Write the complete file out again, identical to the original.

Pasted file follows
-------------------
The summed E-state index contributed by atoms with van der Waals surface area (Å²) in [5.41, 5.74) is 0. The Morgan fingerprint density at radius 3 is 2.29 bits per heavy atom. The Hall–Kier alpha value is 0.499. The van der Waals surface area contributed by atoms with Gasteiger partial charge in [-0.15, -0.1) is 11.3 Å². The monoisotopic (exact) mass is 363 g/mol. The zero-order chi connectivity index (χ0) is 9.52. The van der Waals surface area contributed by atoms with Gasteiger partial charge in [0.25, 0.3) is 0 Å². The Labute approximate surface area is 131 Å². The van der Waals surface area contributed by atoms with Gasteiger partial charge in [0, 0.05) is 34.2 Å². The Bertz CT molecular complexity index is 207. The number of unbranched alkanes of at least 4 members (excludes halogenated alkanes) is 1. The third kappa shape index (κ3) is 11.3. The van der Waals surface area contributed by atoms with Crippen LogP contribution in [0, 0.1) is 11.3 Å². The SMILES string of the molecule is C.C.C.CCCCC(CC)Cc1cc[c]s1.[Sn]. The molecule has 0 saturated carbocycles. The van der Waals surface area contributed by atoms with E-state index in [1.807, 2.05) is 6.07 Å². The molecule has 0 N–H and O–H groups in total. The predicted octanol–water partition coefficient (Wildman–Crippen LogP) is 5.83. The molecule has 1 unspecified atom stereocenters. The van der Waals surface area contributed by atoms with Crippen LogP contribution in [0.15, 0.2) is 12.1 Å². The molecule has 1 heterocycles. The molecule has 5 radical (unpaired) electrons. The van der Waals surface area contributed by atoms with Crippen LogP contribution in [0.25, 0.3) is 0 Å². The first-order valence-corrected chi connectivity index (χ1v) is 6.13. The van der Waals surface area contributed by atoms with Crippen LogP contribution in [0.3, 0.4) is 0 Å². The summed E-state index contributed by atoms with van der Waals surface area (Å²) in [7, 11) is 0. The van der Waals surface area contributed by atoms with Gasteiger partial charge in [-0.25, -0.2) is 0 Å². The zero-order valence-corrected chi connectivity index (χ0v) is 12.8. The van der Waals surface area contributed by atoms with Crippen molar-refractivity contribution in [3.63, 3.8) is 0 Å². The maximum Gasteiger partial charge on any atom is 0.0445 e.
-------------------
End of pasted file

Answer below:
The summed E-state index contributed by atoms with van der Waals surface area (Å²) in [5.41, 5.74) is 0. The Morgan fingerprint density at radius 3 is 2.29 bits per heavy atom. The Hall–Kier alpha value is 0.499. The van der Waals surface area contributed by atoms with Gasteiger partial charge in [-0.15, -0.1) is 11.3 Å². The monoisotopic (exact) mass is 363 g/mol. The zero-order chi connectivity index (χ0) is 9.52. The van der Waals surface area contributed by atoms with Gasteiger partial charge in [0.25, 0.3) is 0 Å². The Labute approximate surface area is 131 Å². The van der Waals surface area contributed by atoms with Gasteiger partial charge in [0, 0.05) is 34.2 Å². The Bertz CT molecular complexity index is 207. The number of unbranched alkanes of at least 4 members (excludes halogenated alkanes) is 1. The third kappa shape index (κ3) is 11.3. The van der Waals surface area contributed by atoms with Crippen LogP contribution in [0, 0.1) is 11.3 Å². The SMILES string of the molecule is C.C.C.CCCCC(CC)Cc1cc[c]s1.[Sn]. The molecule has 0 saturated carbocycles. The van der Waals surface area contributed by atoms with E-state index in [1.807, 2.05) is 6.07 Å². The molecule has 0 N–H and O–H groups in total. The predicted octanol–water partition coefficient (Wildman–Crippen LogP) is 5.83. The molecule has 1 unspecified atom stereocenters. The van der Waals surface area contributed by atoms with Crippen LogP contribution in [0.15, 0.2) is 12.1 Å². The molecule has 1 heterocycles. The molecule has 5 radical (unpaired) electrons. The van der Waals surface area contributed by atoms with Crippen LogP contribution in [0.25, 0.3) is 0 Å². The first-order valence-corrected chi connectivity index (χ1v) is 6.13. The van der Waals surface area contributed by atoms with Crippen LogP contribution in [0.3, 0.4) is 0 Å². The summed E-state index contributed by atoms with van der Waals surface area (Å²) in [7, 11) is 0. The van der Waals surface area contributed by atoms with Gasteiger partial charge in [-0.25, -0.2) is 0 Å². The zero-order valence-corrected chi connectivity index (χ0v) is 12.8. The van der Waals surface area contributed by atoms with Crippen molar-refractivity contribution in [3.63, 3.8) is 0 Å². The maximum Gasteiger partial charge on any atom is 0.0445 e.